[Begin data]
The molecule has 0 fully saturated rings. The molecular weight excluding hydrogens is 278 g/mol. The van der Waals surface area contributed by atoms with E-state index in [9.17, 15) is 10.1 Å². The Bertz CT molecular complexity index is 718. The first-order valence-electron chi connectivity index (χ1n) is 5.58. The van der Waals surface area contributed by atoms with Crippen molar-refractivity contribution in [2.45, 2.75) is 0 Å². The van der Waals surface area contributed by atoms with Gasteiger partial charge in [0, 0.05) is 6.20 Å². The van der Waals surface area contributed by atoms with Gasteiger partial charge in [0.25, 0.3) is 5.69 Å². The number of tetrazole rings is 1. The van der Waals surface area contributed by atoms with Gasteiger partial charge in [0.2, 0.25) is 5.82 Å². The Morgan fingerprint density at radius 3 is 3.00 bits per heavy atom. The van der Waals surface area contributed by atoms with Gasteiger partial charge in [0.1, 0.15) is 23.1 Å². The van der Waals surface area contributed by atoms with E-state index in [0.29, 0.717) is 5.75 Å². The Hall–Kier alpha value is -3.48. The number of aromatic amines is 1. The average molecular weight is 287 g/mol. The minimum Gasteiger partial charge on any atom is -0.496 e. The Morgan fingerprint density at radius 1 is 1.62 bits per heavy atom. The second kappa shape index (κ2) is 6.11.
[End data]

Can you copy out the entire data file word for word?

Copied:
The molecule has 0 fully saturated rings. The molecular weight excluding hydrogens is 278 g/mol. The van der Waals surface area contributed by atoms with E-state index in [9.17, 15) is 10.1 Å². The Bertz CT molecular complexity index is 718. The first-order valence-electron chi connectivity index (χ1n) is 5.58. The van der Waals surface area contributed by atoms with Crippen molar-refractivity contribution in [2.45, 2.75) is 0 Å². The van der Waals surface area contributed by atoms with Gasteiger partial charge in [0, 0.05) is 6.20 Å². The van der Waals surface area contributed by atoms with Gasteiger partial charge in [0.25, 0.3) is 5.69 Å². The number of tetrazole rings is 1. The van der Waals surface area contributed by atoms with Gasteiger partial charge in [0.2, 0.25) is 5.82 Å². The Morgan fingerprint density at radius 3 is 3.00 bits per heavy atom. The van der Waals surface area contributed by atoms with Gasteiger partial charge in [0.1, 0.15) is 23.1 Å². The van der Waals surface area contributed by atoms with E-state index in [0.29, 0.717) is 5.75 Å². The Hall–Kier alpha value is -3.48. The number of aromatic amines is 1. The average molecular weight is 287 g/mol. The minimum Gasteiger partial charge on any atom is -0.496 e. The Morgan fingerprint density at radius 1 is 1.62 bits per heavy atom. The second kappa shape index (κ2) is 6.11.